By Andrea C. Abestano Researcher
The Philippines’ poverty rate for the first half of 2023 decreased to 22.4% from 23.7% in the same period of 2021, the local statistics agency said on Friday.
The poor population declined by 895,260 to 25.242 million from 26.137 million in the January to June period of 2021, preliminary data from the Philippine Statistics Agency (PSA) showed. The poverty rate is a statistical measure that assesses the proportion of the population with income falling below the per capita poverty threshold.
The subsistence incidence, or share of the total population with per capita income lower than the per capita food threshold, fell to 8.7% from 9.9% two years ago.
This brings the estimated number of Filipinos whose income was not enough to buy basic food needs to 9.795 million, which is lower than the figures of 10.945 million in 2021 and 9.031 million in 2018, respectively.
National Economic and Development Authority Secretary Arsenio M. Balisacan said that the full reopening of the economy and the lifting of the pandemic restrictions since 2022 have helped the country recover from the impact of the public health crisis, leading to improved labor market conditions.
However, inflation partially offset the positive income growth on poverty, he noted.
“Had the inflation rate for the bottom 30 percent been at 4% in 2022, assuming the same increase in income, poverty incidence among the population would have been about 16% instead of the observed 22.4%,” said Mr. Balisacan.
Although the poverty threshold in the first semester of 2021 to 2023 rose by 14.2%, income increased substantially higher, National Statistician Claire Dennis S. Mapa said.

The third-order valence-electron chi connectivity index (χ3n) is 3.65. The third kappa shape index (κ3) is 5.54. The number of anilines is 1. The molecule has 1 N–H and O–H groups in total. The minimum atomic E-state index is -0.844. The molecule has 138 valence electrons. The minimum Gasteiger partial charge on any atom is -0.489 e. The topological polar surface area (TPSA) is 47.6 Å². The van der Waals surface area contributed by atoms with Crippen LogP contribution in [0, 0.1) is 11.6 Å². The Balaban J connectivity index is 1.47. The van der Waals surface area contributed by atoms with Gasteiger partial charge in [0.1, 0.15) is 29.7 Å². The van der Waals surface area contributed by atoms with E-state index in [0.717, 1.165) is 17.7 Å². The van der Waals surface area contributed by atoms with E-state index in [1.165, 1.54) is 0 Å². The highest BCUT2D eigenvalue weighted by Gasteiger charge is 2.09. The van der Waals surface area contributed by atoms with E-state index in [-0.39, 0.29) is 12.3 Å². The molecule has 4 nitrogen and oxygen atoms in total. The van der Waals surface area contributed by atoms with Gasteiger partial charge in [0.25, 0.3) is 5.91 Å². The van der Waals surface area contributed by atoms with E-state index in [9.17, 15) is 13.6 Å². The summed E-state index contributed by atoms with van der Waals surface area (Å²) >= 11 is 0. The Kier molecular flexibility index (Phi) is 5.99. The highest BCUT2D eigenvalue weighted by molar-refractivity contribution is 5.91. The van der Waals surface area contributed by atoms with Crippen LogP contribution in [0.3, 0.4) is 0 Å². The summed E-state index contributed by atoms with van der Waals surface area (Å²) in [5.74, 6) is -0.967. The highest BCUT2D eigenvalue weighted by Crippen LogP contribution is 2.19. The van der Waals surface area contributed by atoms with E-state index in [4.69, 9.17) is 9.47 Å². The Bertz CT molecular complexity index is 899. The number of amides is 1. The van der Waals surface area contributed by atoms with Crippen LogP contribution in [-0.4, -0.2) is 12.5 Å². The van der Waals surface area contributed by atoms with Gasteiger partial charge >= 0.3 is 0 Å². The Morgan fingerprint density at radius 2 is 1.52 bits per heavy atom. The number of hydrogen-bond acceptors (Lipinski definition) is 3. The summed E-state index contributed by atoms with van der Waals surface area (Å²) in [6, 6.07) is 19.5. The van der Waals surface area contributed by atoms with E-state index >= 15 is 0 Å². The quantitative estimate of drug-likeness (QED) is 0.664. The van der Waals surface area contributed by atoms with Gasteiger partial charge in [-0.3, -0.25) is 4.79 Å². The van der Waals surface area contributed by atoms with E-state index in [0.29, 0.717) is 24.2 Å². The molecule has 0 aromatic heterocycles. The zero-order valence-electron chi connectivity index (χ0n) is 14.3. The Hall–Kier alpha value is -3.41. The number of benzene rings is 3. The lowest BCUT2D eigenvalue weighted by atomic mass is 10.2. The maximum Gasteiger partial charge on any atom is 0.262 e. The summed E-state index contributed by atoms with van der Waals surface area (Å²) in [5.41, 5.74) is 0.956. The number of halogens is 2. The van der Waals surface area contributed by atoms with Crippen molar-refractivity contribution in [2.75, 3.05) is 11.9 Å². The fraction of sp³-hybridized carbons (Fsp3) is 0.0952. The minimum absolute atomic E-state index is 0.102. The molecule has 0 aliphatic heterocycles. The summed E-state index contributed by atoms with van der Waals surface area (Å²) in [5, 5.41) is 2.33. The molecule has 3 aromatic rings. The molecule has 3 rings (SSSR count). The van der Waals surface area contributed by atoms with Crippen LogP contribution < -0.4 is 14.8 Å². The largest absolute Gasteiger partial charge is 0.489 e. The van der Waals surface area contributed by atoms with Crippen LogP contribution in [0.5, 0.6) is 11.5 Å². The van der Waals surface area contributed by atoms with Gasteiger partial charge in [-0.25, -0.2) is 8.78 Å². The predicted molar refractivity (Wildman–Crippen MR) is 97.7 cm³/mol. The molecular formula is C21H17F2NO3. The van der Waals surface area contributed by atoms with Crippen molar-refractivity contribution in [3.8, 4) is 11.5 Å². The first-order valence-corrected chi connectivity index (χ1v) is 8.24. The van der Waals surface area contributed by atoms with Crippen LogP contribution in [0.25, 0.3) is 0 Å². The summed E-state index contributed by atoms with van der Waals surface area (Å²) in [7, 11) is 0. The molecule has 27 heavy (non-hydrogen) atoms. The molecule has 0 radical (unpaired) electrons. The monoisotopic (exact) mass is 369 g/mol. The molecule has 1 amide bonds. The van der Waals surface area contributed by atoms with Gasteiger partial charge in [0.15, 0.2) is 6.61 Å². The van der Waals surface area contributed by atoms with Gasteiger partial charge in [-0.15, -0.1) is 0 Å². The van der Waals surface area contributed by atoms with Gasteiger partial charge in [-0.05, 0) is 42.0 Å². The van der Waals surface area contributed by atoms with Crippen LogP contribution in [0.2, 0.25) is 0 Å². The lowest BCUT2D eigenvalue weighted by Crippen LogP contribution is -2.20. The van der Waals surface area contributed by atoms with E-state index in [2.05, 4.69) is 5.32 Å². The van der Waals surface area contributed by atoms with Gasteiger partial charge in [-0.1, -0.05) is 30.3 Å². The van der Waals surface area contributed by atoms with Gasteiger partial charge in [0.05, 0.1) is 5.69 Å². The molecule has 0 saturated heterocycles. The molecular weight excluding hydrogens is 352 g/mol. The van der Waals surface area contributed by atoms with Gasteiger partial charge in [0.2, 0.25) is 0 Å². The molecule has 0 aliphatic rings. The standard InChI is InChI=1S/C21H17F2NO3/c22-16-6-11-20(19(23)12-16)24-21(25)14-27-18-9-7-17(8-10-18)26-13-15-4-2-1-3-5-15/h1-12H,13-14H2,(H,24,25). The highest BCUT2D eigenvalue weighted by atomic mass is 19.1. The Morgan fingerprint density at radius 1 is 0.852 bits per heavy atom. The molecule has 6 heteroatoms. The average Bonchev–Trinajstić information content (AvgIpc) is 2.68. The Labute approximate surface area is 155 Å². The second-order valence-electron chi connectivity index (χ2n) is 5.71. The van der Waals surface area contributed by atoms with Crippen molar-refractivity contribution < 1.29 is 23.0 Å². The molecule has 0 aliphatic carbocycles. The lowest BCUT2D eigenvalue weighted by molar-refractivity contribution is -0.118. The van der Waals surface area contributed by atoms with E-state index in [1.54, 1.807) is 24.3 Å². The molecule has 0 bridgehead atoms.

Poverty incidence across the country fell in 14 out of 17 regions in the first semester of 2023.
The only three regions that posted an increase were Western Visayas, with a poverty incidence of 26% (up from 25.3%); Zamboanga, with a poverty incidence of 38.2% (up from 37.4%); and Davao, with a poverty incidence of 27.2% (up from 19.4%).
“The decline in Philippine poverty in the first half of 2023 likely stemmed from economic recovery, government programs, and a comparison with a high 2021 baseline,” said Security Bank Corp. Chief Economist Robert Dan J. Roces in a Viber message.
Similarly, China Banking Corp. Chief Economist Domini S. Velasquez said in a separate Viber message that the improvements in economic activity “have led to better employment figures, thereby positively impacting Filipino families.”
The subsistence incidence among families recovered to 5.9% from the 7.1% in 2021.
Meanwhile, the poverty line or poverty incidence threshold, which measures the minimum amount needed by a family to supplement basic food and non-food needs, reached P13,797 per month for a family of five. This is higher than the P12,082 in 2021.
On the food threshold, P9,550 per month for a family of five was needed on average to meet basic food needs. This is higher by 18.10% from the P8,393 in 2021, as food-driven inflation pushed prices of commodities higher.
Despite the decline across poverty metrics, the figure remained far from the government’s goal of bringing down poverty to a single digit by 2028.
Moreover, Mr. Roces said that “the rapid decline might not be sustainable without long-term economic improvements.”
Inflation and global uncertainties remain a threat to the progress in lowering poverty, he also said.
“To achieve the ambitious target set by the Marcos administration of reducing poverty incidence to 9.0% by 2028, it is evident that more concerted efforts are needed,” Ms. Velasquez said.
Poverty data by the PSA were derived from the Family Income and Expenditure Surveys conducted every two years.